Maritime History

Due to its location across the harbour from the city of Sydney, boating was always an important and essential connection for the lower North Shore.

Prior to the opening of the Sydney Harbour Bridge in 1932, “watermen” like Billy Blue were essential to those desiring to cross the harbour from the early 1800’s.

As can be evidenced from an advertisement in the Sydney Gazette of 2nd August 1807……..

William Blue respectfully informs the public that, he being the only waterman licensed to ply a ferry on this Harbour, they will be accommodated with a tight and clean boat, an active oar and an unalterable inclination to serve those who honour him with their command…………..

Many boatbuilding yards sprang up around the northern foreshores including the following in Lavender Bay and Berry’s Bay:

One of the earlies boat builders was William Dunn who in the 1870s established his business on the western side of Lavender Bay before relocating to Berry’s Bay. Small boat yards also sprung up on the eastern shore and, by the 20th century, it had become a thriving strip of engineering workshops together with launch and yacht building yards.

Quiberie Park, located in Lavender Bay is named after the aboriginal word for “spring of fresh water”. In that area are the remains of the Neptune Engineering slipway and there are many historic markers highlighting the former boat building heritage of the Lavender Bay area.

There is no question that, by the 1920’s, the area was known to have the most extensive boat building works in Sydney.

Berrys Bay was home to a thriving maritime industry from the 1870s to 1930s.

Boatsheds and wharves stretched from Blues Point in the south to the edge of present day Waverton Park at the head of the bay.

Well established boat builders such as William Dunn, Walter Ford and William Langford moved their yards here in the 1870s. Joining the boat builders on the waterfront in the 1880s was the wood stacks and steam mills of John W Eaton’s timberyard.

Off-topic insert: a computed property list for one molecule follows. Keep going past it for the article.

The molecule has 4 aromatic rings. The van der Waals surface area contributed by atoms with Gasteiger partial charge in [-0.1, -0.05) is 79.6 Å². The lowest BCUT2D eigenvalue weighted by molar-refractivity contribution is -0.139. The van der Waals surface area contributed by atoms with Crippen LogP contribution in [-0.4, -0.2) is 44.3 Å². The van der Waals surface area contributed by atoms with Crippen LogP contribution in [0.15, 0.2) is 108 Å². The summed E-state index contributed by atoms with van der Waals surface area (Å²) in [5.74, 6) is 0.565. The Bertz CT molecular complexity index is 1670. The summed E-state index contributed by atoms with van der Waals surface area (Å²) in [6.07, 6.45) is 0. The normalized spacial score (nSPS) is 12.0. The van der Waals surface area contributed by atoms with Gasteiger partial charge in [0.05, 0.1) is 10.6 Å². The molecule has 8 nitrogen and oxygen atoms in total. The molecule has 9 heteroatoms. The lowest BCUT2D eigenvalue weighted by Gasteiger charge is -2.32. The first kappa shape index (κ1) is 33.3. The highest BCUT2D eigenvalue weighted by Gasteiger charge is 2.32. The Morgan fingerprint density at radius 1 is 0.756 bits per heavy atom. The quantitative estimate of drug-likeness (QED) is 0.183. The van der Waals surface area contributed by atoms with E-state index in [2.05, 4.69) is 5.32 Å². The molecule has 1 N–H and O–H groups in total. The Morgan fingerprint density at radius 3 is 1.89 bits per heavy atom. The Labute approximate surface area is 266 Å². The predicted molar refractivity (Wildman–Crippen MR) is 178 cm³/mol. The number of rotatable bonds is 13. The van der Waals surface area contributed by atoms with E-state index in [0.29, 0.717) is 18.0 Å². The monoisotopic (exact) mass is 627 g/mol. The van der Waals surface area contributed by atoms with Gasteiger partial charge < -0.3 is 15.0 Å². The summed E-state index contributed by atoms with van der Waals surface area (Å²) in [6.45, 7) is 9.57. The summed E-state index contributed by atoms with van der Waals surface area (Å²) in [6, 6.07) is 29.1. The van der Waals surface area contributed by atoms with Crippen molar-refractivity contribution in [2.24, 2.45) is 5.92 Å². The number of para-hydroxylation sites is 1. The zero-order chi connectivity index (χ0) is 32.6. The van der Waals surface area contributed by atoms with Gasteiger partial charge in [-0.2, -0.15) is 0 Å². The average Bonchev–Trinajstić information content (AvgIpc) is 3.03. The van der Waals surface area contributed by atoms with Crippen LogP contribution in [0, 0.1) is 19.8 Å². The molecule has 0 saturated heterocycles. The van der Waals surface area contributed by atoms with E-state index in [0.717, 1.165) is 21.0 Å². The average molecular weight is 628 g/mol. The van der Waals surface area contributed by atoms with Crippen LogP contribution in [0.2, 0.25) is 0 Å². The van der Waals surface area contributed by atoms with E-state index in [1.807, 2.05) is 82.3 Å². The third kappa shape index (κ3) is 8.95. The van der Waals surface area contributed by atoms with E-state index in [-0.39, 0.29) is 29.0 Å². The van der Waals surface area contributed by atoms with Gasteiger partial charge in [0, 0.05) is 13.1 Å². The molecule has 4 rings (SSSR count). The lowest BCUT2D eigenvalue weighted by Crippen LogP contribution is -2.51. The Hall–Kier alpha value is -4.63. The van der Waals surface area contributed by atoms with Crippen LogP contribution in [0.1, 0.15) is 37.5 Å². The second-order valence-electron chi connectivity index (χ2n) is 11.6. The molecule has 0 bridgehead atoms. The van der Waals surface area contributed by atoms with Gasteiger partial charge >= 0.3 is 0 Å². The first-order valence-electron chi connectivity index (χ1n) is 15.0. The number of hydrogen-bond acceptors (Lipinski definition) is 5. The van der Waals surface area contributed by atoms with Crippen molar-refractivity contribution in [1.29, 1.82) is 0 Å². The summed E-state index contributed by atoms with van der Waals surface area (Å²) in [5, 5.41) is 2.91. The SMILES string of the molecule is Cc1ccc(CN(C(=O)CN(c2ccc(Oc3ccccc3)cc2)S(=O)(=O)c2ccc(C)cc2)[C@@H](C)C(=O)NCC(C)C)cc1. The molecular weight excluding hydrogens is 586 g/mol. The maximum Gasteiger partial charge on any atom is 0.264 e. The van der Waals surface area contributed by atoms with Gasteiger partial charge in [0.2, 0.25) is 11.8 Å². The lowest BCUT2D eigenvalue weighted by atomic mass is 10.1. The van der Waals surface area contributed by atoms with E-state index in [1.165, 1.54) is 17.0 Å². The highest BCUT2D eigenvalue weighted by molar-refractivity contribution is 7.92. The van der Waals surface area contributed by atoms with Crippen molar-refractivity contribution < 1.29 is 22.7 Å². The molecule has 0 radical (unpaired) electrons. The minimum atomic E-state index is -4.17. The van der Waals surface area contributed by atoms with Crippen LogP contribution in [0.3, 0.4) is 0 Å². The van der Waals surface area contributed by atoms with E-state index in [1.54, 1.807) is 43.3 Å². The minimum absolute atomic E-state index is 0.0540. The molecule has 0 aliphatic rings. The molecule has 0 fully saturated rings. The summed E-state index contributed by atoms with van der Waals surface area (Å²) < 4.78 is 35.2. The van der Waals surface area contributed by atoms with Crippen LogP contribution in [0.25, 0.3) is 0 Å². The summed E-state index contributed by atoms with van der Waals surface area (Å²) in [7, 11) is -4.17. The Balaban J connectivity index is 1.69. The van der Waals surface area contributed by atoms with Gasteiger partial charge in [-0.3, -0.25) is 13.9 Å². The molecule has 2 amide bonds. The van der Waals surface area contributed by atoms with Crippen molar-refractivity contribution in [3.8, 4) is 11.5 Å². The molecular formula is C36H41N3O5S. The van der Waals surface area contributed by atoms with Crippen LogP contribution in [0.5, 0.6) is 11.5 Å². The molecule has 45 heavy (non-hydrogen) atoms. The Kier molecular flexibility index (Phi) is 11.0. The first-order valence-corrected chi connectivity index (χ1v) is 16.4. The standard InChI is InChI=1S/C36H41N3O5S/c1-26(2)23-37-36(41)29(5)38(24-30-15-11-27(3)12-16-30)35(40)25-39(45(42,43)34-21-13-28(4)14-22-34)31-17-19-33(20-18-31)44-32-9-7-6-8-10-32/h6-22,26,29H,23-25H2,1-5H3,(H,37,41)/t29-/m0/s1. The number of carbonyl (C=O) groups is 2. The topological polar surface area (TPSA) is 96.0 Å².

In the late 1800s, Alexander Berry built a wharf in the western arm of Berry’s Bay to unload his ships bringing produce from the south coast.

Other notable marine activities in the bay included the establishment of Woodley’s Ltd which built and serviced many vessels until 2011. It is now survived by the marina it established in 1968.

From 1912 until 1988, the bay was home to the Quarantine Launch Depot. Here incoming ships to Sydney Harbour were met by the vessels “Pasteur” and “Jenner” which were based at the depot to ferry sick passengers to the Quarantine Station on North Head. In 1988, the site was transferred to the Australian Maritime Museum as a site for maintenance of it heritage fleet.

Also in the area, HMAS Waterhen was commissioned in 1962 as the parent establishment for Australia’s Mine Countermeasures Force, the Clearance Diving Team and a base for many support craft.

Today, it is the Royal Navy’s lead establishment for Mine Warfare and is home to six Huon Class mine hunter coastal vessels.

Whether by assisting the city with vessel transport or indeed protecting the country, Lavender Bay and Berrys Bay have a just place in Sydney’s rich heritage.